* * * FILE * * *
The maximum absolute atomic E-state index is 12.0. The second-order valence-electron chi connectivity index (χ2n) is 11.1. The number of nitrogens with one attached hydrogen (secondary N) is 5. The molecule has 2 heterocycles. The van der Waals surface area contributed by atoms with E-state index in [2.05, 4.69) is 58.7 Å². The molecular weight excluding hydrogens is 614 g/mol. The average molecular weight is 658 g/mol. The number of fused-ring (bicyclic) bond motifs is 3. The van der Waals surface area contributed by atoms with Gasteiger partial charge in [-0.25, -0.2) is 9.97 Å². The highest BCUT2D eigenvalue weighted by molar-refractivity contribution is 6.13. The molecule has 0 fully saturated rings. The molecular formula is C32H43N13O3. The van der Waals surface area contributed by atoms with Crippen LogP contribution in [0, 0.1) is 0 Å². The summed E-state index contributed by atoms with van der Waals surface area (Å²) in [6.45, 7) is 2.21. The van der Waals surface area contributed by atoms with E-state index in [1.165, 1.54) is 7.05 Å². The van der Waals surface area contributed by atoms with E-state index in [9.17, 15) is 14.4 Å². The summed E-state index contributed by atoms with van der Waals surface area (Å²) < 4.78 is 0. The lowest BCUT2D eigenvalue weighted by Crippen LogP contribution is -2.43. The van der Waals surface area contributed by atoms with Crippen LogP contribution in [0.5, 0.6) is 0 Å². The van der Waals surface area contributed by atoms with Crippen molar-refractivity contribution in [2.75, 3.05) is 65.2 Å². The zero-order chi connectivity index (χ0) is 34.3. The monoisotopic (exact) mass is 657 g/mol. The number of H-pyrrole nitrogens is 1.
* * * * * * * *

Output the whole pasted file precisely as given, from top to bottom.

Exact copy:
The maximum absolute atomic E-state index is 12.0. The second-order valence-electron chi connectivity index (χ2n) is 11.1. The number of nitrogens with one attached hydrogen (secondary N) is 5. The molecule has 2 heterocycles. The van der Waals surface area contributed by atoms with E-state index in [2.05, 4.69) is 58.7 Å². The molecular weight excluding hydrogens is 614 g/mol. The average molecular weight is 658 g/mol. The number of fused-ring (bicyclic) bond motifs is 3. The van der Waals surface area contributed by atoms with Gasteiger partial charge in [-0.25, -0.2) is 9.97 Å². The highest BCUT2D eigenvalue weighted by molar-refractivity contribution is 6.13. The molecule has 0 fully saturated rings. The molecular formula is C32H43N13O3. The van der Waals surface area contributed by atoms with Crippen LogP contribution in [0, 0.1) is 0 Å². The summed E-state index contributed by atoms with van der Waals surface area (Å²) in [6.45, 7) is 2.21. The van der Waals surface area contributed by atoms with E-state index in [1.165, 1.54) is 7.05 Å². The van der Waals surface area contributed by atoms with E-state index in [9.17, 15) is 14.4 Å². The summed E-state index contributed by atoms with van der Waals surface area (Å²) < 4.78 is 0. The lowest BCUT2D eigenvalue weighted by Crippen LogP contribution is -2.43. The van der Waals surface area contributed by atoms with Crippen LogP contribution in [0.5, 0.6) is 0 Å². The van der Waals surface area contributed by atoms with Crippen molar-refractivity contribution in [2.75, 3.05) is 65.2 Å². The zero-order chi connectivity index (χ0) is 34.3. The monoisotopic (exact) mass is 657 g/mol. The number of H-pyrrole nitrogens is 1.